Female tradies taking the lead24 December 2015
Young women are starting to make their mark in traditionally male dominated fields, with the likes of Michelle Payne winning the Melbourne Cup and young tradies such as Karly Tapner-Gillies, this year’s recipient of the Rose Curtis Award at the recent Plumbing and Fire Industry Awards.
The Rose Curtis Award celebrates a female apprentice or professional who has excelled in the trade. This award encourages women to not only continue in the plumbing trade, but to achieve in this field.
As a first year apprentice, Karly Tapner-Gillies, of Clyde in Victoria, is paving the way for young women in the plumbing industry. In her first year out of high school Karly scrapped the idea of pursuing a university degree in accounting and made the bold decision to become a plumber – and she’s never looked back. Karly is currently doing her training with the Master Plumbers Registered Training Organisation.
“I knew I wanted to be a tradesperson, and plumbing stuck out to me because it was a well-respected trade that’s always developing and one that’s recognised worldwide,” said Karly.
“I enjoy learning new things and the technicalities of the job. It also provides work opportunities around the world.”
When asked what it takes to be a good plumber, Karly said you have to be willing to continuously learn and not be switched off to the new options and advancements in the industry.
The word is slowly starting to get out about the opportunities for women in the trades with the ability to work your own hours, be financially confident and be presented with a range of different career opportunities in the industry.
“Females are realising they don’t have to sit in an office or do the norm. It’s becoming more well-known that women are capable of doing it and there’s more equality among the sexes in the industry.”
“The guys are really accepting and if you are willing to learn they are willing to help,” adds Karly.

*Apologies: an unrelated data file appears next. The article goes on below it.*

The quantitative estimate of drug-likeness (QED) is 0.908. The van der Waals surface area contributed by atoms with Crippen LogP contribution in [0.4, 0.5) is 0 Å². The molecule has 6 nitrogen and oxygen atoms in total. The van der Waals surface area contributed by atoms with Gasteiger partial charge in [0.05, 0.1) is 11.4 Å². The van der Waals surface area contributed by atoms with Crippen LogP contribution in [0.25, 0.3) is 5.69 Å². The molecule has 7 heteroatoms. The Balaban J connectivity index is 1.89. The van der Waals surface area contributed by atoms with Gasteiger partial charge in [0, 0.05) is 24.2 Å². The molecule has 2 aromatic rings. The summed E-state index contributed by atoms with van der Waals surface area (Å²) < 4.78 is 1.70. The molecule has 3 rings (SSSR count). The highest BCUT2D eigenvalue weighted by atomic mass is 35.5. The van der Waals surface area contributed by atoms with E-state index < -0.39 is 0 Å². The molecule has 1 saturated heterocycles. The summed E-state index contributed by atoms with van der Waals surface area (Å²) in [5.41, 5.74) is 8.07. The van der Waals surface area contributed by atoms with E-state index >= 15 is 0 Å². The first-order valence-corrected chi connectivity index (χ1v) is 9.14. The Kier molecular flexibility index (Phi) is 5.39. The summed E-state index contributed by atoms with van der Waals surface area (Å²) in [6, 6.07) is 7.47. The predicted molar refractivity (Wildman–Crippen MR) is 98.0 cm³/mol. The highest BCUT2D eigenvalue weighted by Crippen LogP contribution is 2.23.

Today, women are increasingly more likely to take up a trade as a career. According to an ABS survey of Education and Work, males were much more likely to be employed as a trade apprentice than females in 2005, with six males for every female. But by the last census collection in 2011 data showed the rates of women in trades were increasing with 1432 female electricians, 676 female carpenters, 931 female motor mechanics and 638 female plumbers across Australia.
The number of women in vocational training has also risen by 80 per cent since 2008; in 2012, 251,900 women took part in government-subsidised vocational training, compared with 139,800 in 2008.
A $1.2 million scholarship program was announced earlier this year by the WA Government to try and encourage women to take up a trade and to provide an incentive for business owners to take them on as apprentices.
WA Training and Workforce Development Minister Liza Harvey said she had spoken with women who had graduated apprenticeships starting on $80,000 and then gone on to start their own businesses with flexible working arrangements.
"There are so many opportunities. The tide has turned and there are companies desperate to engage female apprenticeships," Ms Harvey said.
Within the field female tradies are shown to have a strong sense of determination, have an eye for the finer detail and are generally more committed to the job. Women tradies have also been recognised for their communication skills, punctuality and professionalism.
“I think we take more time, are calmer and look over things more,” Karly said.
Karly’s advice to other women entering the trade: “Choose a trade you will enjoy and are willing to learn.”
Source: The Age